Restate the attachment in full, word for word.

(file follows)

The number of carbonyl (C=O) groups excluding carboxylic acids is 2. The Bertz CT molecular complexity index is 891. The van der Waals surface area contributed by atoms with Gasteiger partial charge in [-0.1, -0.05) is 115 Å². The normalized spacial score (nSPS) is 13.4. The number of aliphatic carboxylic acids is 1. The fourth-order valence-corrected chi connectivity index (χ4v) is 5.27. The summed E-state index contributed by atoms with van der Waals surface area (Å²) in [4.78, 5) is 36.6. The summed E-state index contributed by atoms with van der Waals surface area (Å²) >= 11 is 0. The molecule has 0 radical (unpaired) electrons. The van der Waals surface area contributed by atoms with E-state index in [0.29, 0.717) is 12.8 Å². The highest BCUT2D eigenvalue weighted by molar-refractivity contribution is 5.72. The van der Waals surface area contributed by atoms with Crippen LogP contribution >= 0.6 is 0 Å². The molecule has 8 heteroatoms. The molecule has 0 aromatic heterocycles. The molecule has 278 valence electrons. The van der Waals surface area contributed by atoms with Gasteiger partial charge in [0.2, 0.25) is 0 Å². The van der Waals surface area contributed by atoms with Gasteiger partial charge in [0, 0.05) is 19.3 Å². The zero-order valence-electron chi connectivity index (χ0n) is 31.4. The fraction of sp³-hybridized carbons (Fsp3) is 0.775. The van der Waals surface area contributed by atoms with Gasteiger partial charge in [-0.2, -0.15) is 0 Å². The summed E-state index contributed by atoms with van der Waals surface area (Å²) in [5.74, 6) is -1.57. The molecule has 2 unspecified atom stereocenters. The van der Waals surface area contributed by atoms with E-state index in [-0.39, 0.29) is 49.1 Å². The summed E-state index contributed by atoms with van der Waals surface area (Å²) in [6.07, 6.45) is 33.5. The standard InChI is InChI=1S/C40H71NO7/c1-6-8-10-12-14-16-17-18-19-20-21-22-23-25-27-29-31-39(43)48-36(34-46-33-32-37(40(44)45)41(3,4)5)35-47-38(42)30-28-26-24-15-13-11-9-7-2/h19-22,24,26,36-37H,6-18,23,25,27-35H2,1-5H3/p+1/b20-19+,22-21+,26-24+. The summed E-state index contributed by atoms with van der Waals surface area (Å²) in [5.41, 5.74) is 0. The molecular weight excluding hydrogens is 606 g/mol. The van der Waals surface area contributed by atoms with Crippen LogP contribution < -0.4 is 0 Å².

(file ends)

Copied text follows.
The number of carbonyl (C=O) groups excluding carboxylic acids is 2. The Bertz CT molecular complexity index is 891. The van der Waals surface area contributed by atoms with Gasteiger partial charge in [-0.1, -0.05) is 115 Å². The normalized spacial score (nSPS) is 13.4. The number of aliphatic carboxylic acids is 1. The fourth-order valence-corrected chi connectivity index (χ4v) is 5.27. The summed E-state index contributed by atoms with van der Waals surface area (Å²) in [4.78, 5) is 36.6. The summed E-state index contributed by atoms with van der Waals surface area (Å²) >= 11 is 0. The molecule has 0 radical (unpaired) electrons. The van der Waals surface area contributed by atoms with E-state index in [0.29, 0.717) is 12.8 Å². The highest BCUT2D eigenvalue weighted by molar-refractivity contribution is 5.72. The van der Waals surface area contributed by atoms with Crippen LogP contribution >= 0.6 is 0 Å². The molecule has 8 heteroatoms. The molecule has 0 aromatic heterocycles. The molecule has 278 valence electrons. The van der Waals surface area contributed by atoms with Gasteiger partial charge in [0.2, 0.25) is 0 Å². The van der Waals surface area contributed by atoms with Gasteiger partial charge in [0, 0.05) is 19.3 Å². The zero-order valence-electron chi connectivity index (χ0n) is 31.4. The fraction of sp³-hybridized carbons (Fsp3) is 0.775. The van der Waals surface area contributed by atoms with Gasteiger partial charge in [-0.2, -0.15) is 0 Å². The summed E-state index contributed by atoms with van der Waals surface area (Å²) in [5.74, 6) is -1.57. The molecule has 2 unspecified atom stereocenters. The van der Waals surface area contributed by atoms with E-state index in [-0.39, 0.29) is 49.1 Å². The summed E-state index contributed by atoms with van der Waals surface area (Å²) in [6.07, 6.45) is 33.5. The standard InChI is InChI=1S/C40H71NO7/c1-6-8-10-12-14-16-17-18-19-20-21-22-23-25-27-29-31-39(43)48-36(34-46-33-32-37(40(44)45)41(3,4)5)35-47-38(42)30-28-26-24-15-13-11-9-7-2/h19-22,24,26,36-37H,6-18,23,25,27-35H2,1-5H3/p+1/b20-19+,22-21+,26-24+. The summed E-state index contributed by atoms with van der Waals surface area (Å²) in [5.41, 5.74) is 0. The molecular weight excluding hydrogens is 606 g/mol. The van der Waals surface area contributed by atoms with Crippen LogP contribution < -0.4 is 0 Å².